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A Year in Review: Google .zip TLD DNS Security Challenges

Explore the challenges and impacts of Google's .zip TLD one year after its introduction, focusing on DNS security and the ongoing risks.

May 27, 2024 | Written by: Yaëlle Harel |

a Year in Review Google zip Tld Dns Security Challenges

One year after Google .zip TLD (Top Level Domains)’s launch, we take a retrospective look at the TLD impact on DNS security. The introduction of domain extensions mimicking common file extensions was met with both excitement and concern. While it opened new avenues for legitimate use, it also posed significant security challenges, particularly in the realms of phishing campaigns and malware distribution. This research was conducted by our DNS Threat Intelligence experts: Raphael Houver and Alexandre Gault.

Research Overview

EfficientIP has been closely monitoring the Google domains since its inception. Our research involved analyzing approximately 17,000 Google .zip TLDs over the past year. We tracked Google domain registrations, their active and inactive states, and the nature of user interactions with these domains, categorizing them as safe, suspicious, or malicious. A deeper analysis was conducted on domains containing installers in their HTML, a strong indicator of malicious activity.

Our methodology included:

  • Monitoring domain registrations:  we tracked the registrations of .zip TLD domains over the year to find trends in usage.
  • Tracking domain activity: we monitored which domains were active, which had gone down, and which exhibited suspicious or malicious behavior.
  • User interaction analysis: we analyzed actual user attempts to access .zip domains and categorized these domains based on their safety.
  • HTML content analysis: we performed a deep dive into the content of these domains, especially those that contained installer files, to identify potential threats. 
  • In-Depth Analysis of Google .zip TLD Domains Names: we analyzed the domain names to identify common malicious patterns, such as the deceptive use of familiar brands.

DNS Security Challenges introduced by Google .zip TLD

The introduction of Google’s .zip Top Level Domains (TLDs) has significantly increased the security risks associated with DNS servers due to the domain extension’s resemblance to the common .zip file extension. This resemblance causes confusion for both users and automated systems, leading to several critical vulnerabilities.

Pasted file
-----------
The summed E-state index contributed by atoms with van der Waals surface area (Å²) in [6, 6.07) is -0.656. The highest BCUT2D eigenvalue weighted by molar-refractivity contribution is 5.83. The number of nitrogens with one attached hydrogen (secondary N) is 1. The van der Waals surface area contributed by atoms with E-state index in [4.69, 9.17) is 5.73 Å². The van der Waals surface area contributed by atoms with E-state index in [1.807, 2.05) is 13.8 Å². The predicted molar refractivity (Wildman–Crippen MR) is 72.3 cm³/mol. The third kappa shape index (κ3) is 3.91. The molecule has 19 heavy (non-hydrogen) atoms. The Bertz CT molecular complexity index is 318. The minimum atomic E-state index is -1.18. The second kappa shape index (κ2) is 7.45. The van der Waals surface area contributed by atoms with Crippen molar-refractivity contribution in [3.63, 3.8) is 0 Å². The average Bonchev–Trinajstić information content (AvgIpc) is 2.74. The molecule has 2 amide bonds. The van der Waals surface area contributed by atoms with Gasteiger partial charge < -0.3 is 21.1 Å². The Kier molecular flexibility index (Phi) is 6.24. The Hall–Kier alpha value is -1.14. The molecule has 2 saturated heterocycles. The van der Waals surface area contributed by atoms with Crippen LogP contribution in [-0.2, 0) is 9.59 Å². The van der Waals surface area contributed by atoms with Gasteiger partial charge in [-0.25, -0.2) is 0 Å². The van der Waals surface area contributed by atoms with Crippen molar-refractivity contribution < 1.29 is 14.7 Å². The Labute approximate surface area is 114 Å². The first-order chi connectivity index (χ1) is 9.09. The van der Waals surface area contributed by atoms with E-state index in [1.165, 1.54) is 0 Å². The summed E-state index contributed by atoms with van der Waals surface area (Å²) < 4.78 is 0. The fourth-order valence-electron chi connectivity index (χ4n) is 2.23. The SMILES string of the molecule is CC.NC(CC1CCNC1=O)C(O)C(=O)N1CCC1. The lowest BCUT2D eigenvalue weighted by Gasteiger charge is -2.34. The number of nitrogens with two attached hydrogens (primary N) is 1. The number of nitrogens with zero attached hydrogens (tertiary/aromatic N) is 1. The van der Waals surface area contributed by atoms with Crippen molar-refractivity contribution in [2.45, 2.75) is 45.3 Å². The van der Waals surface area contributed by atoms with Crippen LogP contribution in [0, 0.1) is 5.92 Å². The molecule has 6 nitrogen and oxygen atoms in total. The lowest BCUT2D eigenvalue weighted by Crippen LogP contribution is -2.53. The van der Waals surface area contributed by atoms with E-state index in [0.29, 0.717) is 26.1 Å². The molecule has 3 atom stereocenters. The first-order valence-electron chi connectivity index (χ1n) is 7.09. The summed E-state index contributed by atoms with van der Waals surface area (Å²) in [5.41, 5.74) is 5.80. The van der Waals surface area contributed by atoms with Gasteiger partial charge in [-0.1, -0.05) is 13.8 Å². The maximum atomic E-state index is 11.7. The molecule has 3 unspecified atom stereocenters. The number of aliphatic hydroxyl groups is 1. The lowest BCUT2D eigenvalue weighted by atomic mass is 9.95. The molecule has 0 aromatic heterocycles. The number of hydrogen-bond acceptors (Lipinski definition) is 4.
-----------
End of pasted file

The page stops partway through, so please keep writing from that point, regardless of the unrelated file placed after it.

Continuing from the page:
Phishing Attacks, Domain Spoofing, and Social Engineering

The automatic interpretation of .zip strings as URLs in messaging applications and web browsers presents a substantial risk of users inadvertently accessing malicious files.. For example, text like “update.zip” can be turned into a clickable link. This is particularly problematic in chat applications, where it can trigger DNS or web queries to display a thumbnail of the linked page. In the example below we can see that what appears to be a legitimate link to a file on GitHub might actually direct users to a deceptive domain such as “v15.zip,” exploiting fake characters like confusable fraction slash instead of slash to create a misleading appearance. Such scenarios are prime opportunities for domain spoofing, phishing, and social engineering attacks, where users are tricked into clicking on malicious links, sharing personal information such as credit card data or login credentials, and opening the door for threat actors.

Email with a Deceptive Url
Email with a Deceptive URL

Unintended DNS Queries

Another significant issue is the inadvertent triggering of DNS queries by merely mentioning filenames ending in “.zip” during discussions. This can expose internal information to those controlling the domain’s DNS server. For instance, a filename like “software[.]exe[.]zip” can generate DNS queries to malicious domains, revealing sensitive information. 

Similarly, searching for non-existent .zip files in Windows Explorer, such as in the “prospects[.]xlsx[.]zip” example below, can lead to unintended online searches, potentially accessing harmful domains.